Why do Lithium-Ion Batteries Catch Fire
We have all seen the news reports of fires caused by batteries in e-bikes, e-scooters and other devices which contain these batteries. Why does this happen and are there ways in which the risks can be minimised?
Firstly, we should point out that fires caused by L-Ion batteries are rare. Many of the electric goods we use every day contain lithium batteries including phones, lap tops, cars, power banks, e-cigs and others. Even though fires are rare the consequences of a fire can be terrible with damage to property and loss of life.
Anyone who travels by air should now be aware that airlines do not allow lithium batteries in checked luggage, they must be taken onto the aircraft with carry on baggage. This is because a fire in the cabin will be seen by crew/passengers and can be dealt with. Do you remember the Samsung phone fires a few years ago – as a result of that airlines now carry fire containment bags into which a device containing a lithium battery which is smoking or about to catch fire can be placed. In 2022 the FAA recorded 62 incidents involving lithium-ion batteries, more than 1 per week. The majority are power banks and vape devices.
So why do they catch fire? A battery of any type is a device which is used to store electricity. Lithium based batteries are so popular because the amount of energy which can be stored per size/weight is higher than most other types. The down side is also that they contain lithium, which is highly reactive. If the battery is damaged, if there is a manufacturing defect or an electrical problem the combination of the stored energy and the lithium can result in a specular fire.
Lithium batteries operate most efficiently between 20 degrees and 40 degrees centigrade. The device they are powering will contain a battery management system which manages the heat output and will usually stop the battery from operating at a certain threshold temperature (normally around 60 degrees C). If for some reason this does not happen a “thermal runaway” can occur possibly resulting in a fire due to evaporation of the electrolyte.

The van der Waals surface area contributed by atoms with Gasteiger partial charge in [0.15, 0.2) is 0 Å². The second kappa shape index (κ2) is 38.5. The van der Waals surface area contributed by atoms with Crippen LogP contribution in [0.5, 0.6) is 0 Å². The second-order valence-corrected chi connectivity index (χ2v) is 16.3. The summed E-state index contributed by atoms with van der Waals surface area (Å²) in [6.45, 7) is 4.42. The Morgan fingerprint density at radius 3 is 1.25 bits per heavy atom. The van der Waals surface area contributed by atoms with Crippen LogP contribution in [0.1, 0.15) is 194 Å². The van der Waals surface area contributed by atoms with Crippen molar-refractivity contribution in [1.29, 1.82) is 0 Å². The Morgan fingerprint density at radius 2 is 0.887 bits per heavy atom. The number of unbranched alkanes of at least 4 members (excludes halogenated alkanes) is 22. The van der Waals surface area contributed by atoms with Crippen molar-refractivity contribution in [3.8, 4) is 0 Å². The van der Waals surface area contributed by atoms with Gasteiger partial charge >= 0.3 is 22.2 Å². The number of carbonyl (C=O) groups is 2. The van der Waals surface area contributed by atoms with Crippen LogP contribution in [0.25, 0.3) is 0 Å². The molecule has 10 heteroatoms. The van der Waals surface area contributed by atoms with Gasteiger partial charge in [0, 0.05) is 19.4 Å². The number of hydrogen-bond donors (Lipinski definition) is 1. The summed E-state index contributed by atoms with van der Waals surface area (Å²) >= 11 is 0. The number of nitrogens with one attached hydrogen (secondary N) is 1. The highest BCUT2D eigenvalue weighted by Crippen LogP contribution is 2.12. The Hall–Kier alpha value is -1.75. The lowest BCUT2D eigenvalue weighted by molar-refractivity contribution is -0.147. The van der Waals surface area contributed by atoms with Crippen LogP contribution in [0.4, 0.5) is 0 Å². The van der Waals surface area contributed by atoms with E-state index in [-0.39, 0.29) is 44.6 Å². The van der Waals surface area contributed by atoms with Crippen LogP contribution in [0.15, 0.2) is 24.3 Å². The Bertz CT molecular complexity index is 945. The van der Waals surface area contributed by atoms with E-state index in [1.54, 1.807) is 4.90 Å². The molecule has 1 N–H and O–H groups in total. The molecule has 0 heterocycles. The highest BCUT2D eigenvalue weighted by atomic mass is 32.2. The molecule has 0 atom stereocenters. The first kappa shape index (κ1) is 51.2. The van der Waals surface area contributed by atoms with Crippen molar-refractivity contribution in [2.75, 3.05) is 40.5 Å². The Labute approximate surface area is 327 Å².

Over charging, physical damage, a short circuit, manufacturing defects or exposure to high temperatures can all be the cause of a thermal runaway or fire.
How can we minimise the risk –
Only use batteries which are from a reputable manufacturer. Buying the cheapest possible e-bike or e-scooter might seem a great deal at the time but the unbranded batteries with poor quality control during manufacture can be a time bomb. Look at who makes the batteries and the battery management system. Opt for Sony, Panasonic, LG or similar if you can.
Only charge batteries with the charger supplied or approved by the manufacturer. A high output charger might reduce the charging time but it could also damage the batteries.
Do not leave batteries charging in unoccupied places or overnight.
Do not store anything containing L-ion batteries in places where they may be exposed to high temperatures.
Do not used damaged batteries. Protect those you are using against mechanical damage. Dispose of any which show signs of damage safely.
Swelling or bulging of the battery can be an indication that they are damaged or that the electrolyte is / has evaporated.
Consider using fire proof battery cases or bags for storage.
How to minimise risks from L-Ion batteries-
Incidents of battery fires on planes-
Chemical exposure risks from L-Ion batteries-